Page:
Word Service and Miracles Service, 11am, Sunday 14th July 2013
Led by: Dr Jennifer Irungu and several others
Lord, give me strength! It’s clearly something I lack, because I just didn’t have the stamina to stay to the end of the service at today’s church, the Kingdom Church, which meets in an airless, windowless upper room in what I think used to be a cinema in Great Junction Street. Despite the ministry’s ambitious desire to build beautiful, state-of-the-art facilities by 2015, the present accommodation leaves much to be desired – hot water in the ladies’ room, a toilet cistern that fills up quick enough to let every user flush, and a layout that doesn’t make you worry about fire egress to name just three things. Yes, to echo a link sent to me earlier in the week, the building of a mega-church all boils down to toilets and parking.
Call me a wimp, but after three hours and twenty minutes – yes, that’s three whole hours and another twenty minutes on top – I had to give up and make my escape. And you know what? The service was still going strong as I snuck out. It seemed fitting, therefore, that Dr Jennifer Irungu’s sermon urged us to “put on the face of an ox”, a beast with stamina if ever there was one. I didn’t join in when everyone else touched their faces and declared that they were putting on the face of an ox in Jesus’ name, so maybe that’s why I found myself failing.
I almost feel inclined to take back what I said about the length of the service at Central: Jesus at the Heart. Almost, but not quite.
I should explain about the ox face thing. It would seem that Bishop Climate Irungu, the husband of today’s preacher, has declared 2013 the year of supernatural anointing, and that July is the seventh month and seven is the number of completion. Therefore many things previously incomplete are to be completed this month. Furthermore, the year is to be divided into four quarters in which the faithful are to assume the characteristics of the living creatures witnessed in Ezekiel 1 – man, lion, ox and eagle. We’ve had three months of man, three months of lion and now we are to put on the face of an ox until the end of September. Still with me? There’s more to come.
Women are like oxen (charmed, I’m sure) because women are strong, we can multitask and we already operate like God (!), whereas men, poor creatures, require all the strength they can get. But we must all put on the face of an ox and ask for divine strength. Once you have the face of an ox you will become an abundance magnet, a favour magnet, a miracle magnet, a money magnet and a wealth magnet. Amen? Someone say Amen?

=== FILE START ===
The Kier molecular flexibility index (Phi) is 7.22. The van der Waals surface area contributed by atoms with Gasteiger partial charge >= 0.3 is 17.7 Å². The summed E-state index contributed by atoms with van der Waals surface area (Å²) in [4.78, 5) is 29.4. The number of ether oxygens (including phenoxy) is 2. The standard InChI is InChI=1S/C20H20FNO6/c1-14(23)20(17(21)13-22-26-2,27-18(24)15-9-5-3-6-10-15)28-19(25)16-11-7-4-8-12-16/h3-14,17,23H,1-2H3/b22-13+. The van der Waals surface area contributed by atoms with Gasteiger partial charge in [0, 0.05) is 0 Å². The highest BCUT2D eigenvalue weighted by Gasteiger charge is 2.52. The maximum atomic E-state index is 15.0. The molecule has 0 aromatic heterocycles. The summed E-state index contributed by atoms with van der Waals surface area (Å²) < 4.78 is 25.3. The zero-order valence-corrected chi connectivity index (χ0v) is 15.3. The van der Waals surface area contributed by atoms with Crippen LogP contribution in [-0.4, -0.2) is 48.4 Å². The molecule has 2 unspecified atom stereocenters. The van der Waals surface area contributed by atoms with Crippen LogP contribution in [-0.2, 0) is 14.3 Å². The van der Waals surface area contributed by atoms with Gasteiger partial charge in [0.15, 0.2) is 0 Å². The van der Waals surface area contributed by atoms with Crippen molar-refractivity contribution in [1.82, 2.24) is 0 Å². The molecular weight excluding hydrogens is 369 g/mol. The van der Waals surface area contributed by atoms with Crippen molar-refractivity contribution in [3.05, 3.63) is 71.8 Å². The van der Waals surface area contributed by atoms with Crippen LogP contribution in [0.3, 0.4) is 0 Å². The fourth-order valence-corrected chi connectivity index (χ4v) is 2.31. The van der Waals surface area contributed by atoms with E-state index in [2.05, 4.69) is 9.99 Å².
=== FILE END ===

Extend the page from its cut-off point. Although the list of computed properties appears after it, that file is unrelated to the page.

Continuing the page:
I think you get the picture. All of Dr Jennifer’s sermon was amplified to genuinely painful decibel levels as she screamed her way through this kind of stuff for roughly an hour. In fact, everyone who used a microphone, except for the woman who read out the announcements and the very thin girl with the extraordinary high heeled shoes who sang one of the songs, held it far too close to their lips, so that every plosive and sibilant was an assault on the eardrum. It was actually physically painful – seriously, I’m talking breach of health and safety law here – and even after the already unbelievably loud singing they still cranked it up further when Dr Jennifer began to preach, two hours and ten minutes in.
The first two hours had been filled with lots of hypnotic repetitive singing, led by a deafening contralto, followed by intercessory prayers, then lots more singing (more upbeat this time with African gospel rhythms, but with no lyrics on the projector and the words indistinguishable in the feedback and reverb, so joining in was possible only if you knew the songs already), and then holy communion, which came in a little sealed plastic tub a bit like this, with a wafer in a separate blister pack on top, and then a bit more singing and a pep talk on tithing. The tone was exuberant, verging on the hysterical, with people up on their feet dancing, whooping, waving huge purple flags and shaking a tambourine.
So, three hours and ten minutes in, Dr Jennifer had finished her sermon and was ready to move on to the anointing. People came forward, arms open, to be touched on the forehead. Three of them fell down and were laid on the floor and covered with red cloths until they could recover their strength – oxen temporarily felled – but I’m afraid I just couldn’t take any more of it. I was hot and tired and hungry and my ears were ringing, and continued to ring for about an hour afterwards. How much cochlear damage did I do by staying as long as I did?
The Kingdom Church describes itself as “Committed To A Big Mission”, “By becoming the best and the biggest church organization in the world.” That’s quite an ambition, and clearly they have some enthusiastic followers who will help them to build their educational facilities, elderly care homes, gyms, Christian restaurants and all the rest. Who says Christianity has anything to do with humility when there are empires to be forged?
Well, good luck to them. If the comments I found online about Bishop Climate and Dr Jennifer Irungu have any foundation in truth (and I won’t repeat them here lest I court a libel suit) then they will reap as they sow. Meanwhile, Jennifer definitely gets a fashion prize for her daring yellow suit with sparkly gold fishtail pleats and not-quite-matching gold shoes. They eclipsed even the skinny singer’s white patent wedge heels, and hats off to her for standing up in those for two hours without falling over.